Produced by

Walking The Line

Monday, October 04, 2010 - 11:32 AM

I come from a union family.  I walked my first picket line when I was 6, along with my brothers Jerry, who was also 6 (we are the same age every December, and it was Christmas season), and possibly Jimmy, who would’ve been 4 at the time and therefore beneath my notice.

My dad and the rest of the building workers at RCA headquarters in lower Manhattan were striking.  I don’t know what the specifics were, but my mom had made signs for us as we walked in the line with the grownups.  Mine said “Who killed Santa Claus?  RCA!”  We must’ve made quite a sight, because I clearly remember a lady hollering out of the window of a passing bus, “Who killed Santa Claus?” and the workers on the line shouting in unison, “RCA!” 

So when I hear about a strike, my first inclination is to side with labor.  Today, the Detroit Symphony Orchestra musicians went on strike because they don’t want to agree to a contract from management that slashes their base pay by 30% while adding community outreach programs to their job.  It’s not like the musicians aren’t trying to help – they’ve offered to take a 22% pay cut, to be increased by year 3 to something within 10% of current pay. 

But here’s where the situation becomes fuzzy.  This is Detroit, where the economic distress is severe and lots of veteran auto workers and other families are having real trouble making ends meet.  It’s hard to imagine the labor rank and file at, say, Ford sympathizing with a group of musicians trying to protect their $100,000+ jobs.  In the auto industry, deemed by the highest levels of American government to be Too Big To Fail, workers can strike and be reasonably sure that whatever the outcome, the company will still be there, and there will always be another shot at contract negotiations down the road.  With the DSO running large deficits and steadily eating into its endowment, the DSO musicians run the very real risk of winning the battle only to lose the war if the orchestra disappears entirely.  And the DSO runs the risk of becoming a second-rate orchestra if it wins this battle and loses its best players to other, better paying orchestra jobs.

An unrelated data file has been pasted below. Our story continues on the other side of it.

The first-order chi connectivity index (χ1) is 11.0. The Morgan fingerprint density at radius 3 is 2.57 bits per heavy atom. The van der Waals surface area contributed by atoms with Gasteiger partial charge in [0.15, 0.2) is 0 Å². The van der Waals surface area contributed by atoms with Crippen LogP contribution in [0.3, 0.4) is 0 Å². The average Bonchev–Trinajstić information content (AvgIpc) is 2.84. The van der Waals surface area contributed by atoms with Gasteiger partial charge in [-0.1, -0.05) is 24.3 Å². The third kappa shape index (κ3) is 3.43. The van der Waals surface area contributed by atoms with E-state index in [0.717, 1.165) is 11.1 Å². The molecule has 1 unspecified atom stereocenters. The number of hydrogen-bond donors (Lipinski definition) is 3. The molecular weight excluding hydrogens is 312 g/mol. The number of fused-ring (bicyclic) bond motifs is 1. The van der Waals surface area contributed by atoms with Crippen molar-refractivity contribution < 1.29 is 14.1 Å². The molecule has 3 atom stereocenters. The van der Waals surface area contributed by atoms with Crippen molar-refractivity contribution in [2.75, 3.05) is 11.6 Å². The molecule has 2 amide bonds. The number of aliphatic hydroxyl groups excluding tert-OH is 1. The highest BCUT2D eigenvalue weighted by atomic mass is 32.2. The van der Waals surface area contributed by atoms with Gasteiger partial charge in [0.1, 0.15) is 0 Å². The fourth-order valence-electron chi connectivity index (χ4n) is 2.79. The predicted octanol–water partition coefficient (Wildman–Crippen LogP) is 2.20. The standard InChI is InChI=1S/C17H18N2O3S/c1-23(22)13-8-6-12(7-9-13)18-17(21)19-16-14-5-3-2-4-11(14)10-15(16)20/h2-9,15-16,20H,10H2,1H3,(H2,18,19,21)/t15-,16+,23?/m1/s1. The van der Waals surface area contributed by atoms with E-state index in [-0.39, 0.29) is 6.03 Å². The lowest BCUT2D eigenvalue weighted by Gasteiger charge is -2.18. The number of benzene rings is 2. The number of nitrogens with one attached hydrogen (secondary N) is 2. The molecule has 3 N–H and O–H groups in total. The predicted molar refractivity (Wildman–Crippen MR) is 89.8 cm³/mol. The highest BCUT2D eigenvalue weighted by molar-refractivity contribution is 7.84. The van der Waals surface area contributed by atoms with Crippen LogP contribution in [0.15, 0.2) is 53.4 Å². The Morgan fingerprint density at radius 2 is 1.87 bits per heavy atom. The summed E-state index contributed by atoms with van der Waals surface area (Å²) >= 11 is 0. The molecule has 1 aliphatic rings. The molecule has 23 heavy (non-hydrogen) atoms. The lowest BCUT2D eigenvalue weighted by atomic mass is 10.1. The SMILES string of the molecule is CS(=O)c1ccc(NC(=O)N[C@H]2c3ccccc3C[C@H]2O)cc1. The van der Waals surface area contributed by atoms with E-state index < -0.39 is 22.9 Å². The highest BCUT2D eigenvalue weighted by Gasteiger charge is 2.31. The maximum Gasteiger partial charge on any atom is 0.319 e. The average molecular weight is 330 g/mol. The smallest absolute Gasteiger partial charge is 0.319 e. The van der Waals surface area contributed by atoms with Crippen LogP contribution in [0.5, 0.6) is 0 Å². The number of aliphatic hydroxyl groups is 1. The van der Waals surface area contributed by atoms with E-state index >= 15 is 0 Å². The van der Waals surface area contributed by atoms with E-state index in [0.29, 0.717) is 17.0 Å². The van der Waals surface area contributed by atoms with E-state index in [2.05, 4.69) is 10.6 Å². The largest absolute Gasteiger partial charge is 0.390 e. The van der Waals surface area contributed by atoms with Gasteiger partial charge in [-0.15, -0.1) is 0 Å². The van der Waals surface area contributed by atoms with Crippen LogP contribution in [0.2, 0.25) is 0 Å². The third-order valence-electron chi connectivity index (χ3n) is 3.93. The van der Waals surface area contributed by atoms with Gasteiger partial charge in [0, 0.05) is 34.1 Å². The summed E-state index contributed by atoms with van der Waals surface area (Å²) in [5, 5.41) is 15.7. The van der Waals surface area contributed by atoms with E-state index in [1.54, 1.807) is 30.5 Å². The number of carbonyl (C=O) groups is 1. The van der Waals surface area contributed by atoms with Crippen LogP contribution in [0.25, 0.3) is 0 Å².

It’s a tough situation on both sides, and I guess what I’d want to know is – is management also taking 30% pay cuts and adding work?  While I can’t help sympathizing with the players (I know I wouldn’t react well to a 30% pay cut with added work), they also run the risk of appearing to be grasping and greedy in a city where a lot of people would give their right arm for a job that pays over 70K and requires no mindless assembly line work.*  This is not the way to endear the orchestra to the community it is supposed to serve and on which it bases its existence.  

What do you think of the DSO musicians’ decision to strike?  Leave a comment.

*Of course, orchestral musicians around the country complain that they are simply a musical assembly line, told what to play and even how to play it.  Which makes me think, if that’s how playing music feels to you, then your playing probably isn’t going to be very good.   

Tags:

More in:

Sponsored

Feeds

Sponsored